Spacecraft Detects Water on the Moon

Check out this neat story from CNN on NASA’s Friday announcement of the discovery of water on the Moon.  You can find another account from MSNBC here, as well as space.com articles here, here and here.

The space agency collected data using its Lunar Crater Observation and Sensing Satellite (LCROSS).  The sensing probe was preceded by a Centaur rocket stage which made impact in a crater named Cabeus on October 9th, located near the Moon’s south pole.  This created a debris cloud which was imaged and analyzed by the LCROSS before it also plunged into the lunar surface about four minutes later.

The water comes in the form of ice located in dark “cold traps” on the Moon’s surface. 

Scientists believe the discovery of water may be critical to future efforts to colonize the Moon, and may even help shed light upon “the history and evolution of the solar system, much as an ice core sample taken on Earth reveals ancient data.” 

You can link to NASA’s page on the LCROSS mission here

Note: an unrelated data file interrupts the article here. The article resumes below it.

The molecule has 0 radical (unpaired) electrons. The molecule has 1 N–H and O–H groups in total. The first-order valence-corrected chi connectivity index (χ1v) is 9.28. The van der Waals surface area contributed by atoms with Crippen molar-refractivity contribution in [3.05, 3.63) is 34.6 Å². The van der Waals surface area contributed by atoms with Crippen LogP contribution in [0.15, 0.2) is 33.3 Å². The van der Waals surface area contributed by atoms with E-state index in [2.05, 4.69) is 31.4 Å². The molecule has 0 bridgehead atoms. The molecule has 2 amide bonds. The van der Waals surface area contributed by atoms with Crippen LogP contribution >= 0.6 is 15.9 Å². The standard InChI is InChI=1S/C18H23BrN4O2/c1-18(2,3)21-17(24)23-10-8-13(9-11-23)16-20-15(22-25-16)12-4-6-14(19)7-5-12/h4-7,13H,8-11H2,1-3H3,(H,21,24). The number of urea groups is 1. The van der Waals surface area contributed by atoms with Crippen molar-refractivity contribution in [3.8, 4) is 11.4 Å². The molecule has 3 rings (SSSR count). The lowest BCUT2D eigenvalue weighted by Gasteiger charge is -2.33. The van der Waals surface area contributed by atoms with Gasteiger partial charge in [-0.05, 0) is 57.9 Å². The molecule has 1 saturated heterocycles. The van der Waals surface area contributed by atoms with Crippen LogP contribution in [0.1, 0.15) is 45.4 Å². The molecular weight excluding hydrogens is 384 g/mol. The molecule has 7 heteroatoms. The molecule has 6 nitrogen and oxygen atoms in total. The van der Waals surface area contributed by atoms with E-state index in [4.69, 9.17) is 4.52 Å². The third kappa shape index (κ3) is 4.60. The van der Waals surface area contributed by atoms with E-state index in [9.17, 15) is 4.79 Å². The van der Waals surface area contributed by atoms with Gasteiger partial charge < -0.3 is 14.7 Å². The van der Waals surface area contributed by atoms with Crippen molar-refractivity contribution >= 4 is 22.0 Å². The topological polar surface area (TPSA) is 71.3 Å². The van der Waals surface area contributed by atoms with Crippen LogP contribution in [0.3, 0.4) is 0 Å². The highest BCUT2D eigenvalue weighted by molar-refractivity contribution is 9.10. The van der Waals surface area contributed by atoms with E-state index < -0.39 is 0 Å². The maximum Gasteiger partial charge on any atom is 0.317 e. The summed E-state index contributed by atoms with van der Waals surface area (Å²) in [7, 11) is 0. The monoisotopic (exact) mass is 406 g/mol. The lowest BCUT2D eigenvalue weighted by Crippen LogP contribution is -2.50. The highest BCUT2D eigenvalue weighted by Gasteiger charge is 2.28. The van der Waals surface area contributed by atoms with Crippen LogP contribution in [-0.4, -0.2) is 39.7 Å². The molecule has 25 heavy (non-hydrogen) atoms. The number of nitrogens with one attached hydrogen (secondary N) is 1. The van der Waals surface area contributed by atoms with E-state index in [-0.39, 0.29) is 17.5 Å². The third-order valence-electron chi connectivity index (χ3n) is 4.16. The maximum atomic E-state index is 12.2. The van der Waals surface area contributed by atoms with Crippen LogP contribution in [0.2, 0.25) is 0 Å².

Greensboro Public Library has plenty of books on the Moon and the history of spaceflight to our satellite, if you’re interested.  Our titles include:  The Book of the Moon by Rick Stroud; Moon by Jacqueline Mitton (juvenile); Home on the Moon:  Living on a Space Frontier by Marianne J. Dyson (juvenile); Moon Missions:  Mankind’s First Voyages to Another World by William F. Mellberg; Rocket Men:  The Epic Story of the First Men on the Moon by Craig Nelson; In the Shadow of the Moon: A Challenging Journey to Tranquility, 1965-1969 by Francis French and Colin Burgess; Apollo:  The Epic Journey to the Moon by David West Reynolds; and many more.

And please don’t forget that we occasionally have astronomy programs at our Kathleen Clay Edwards Family Branch.  Sometimes these programs include viewing sessions with their 8 inch Dobsonian reflector.

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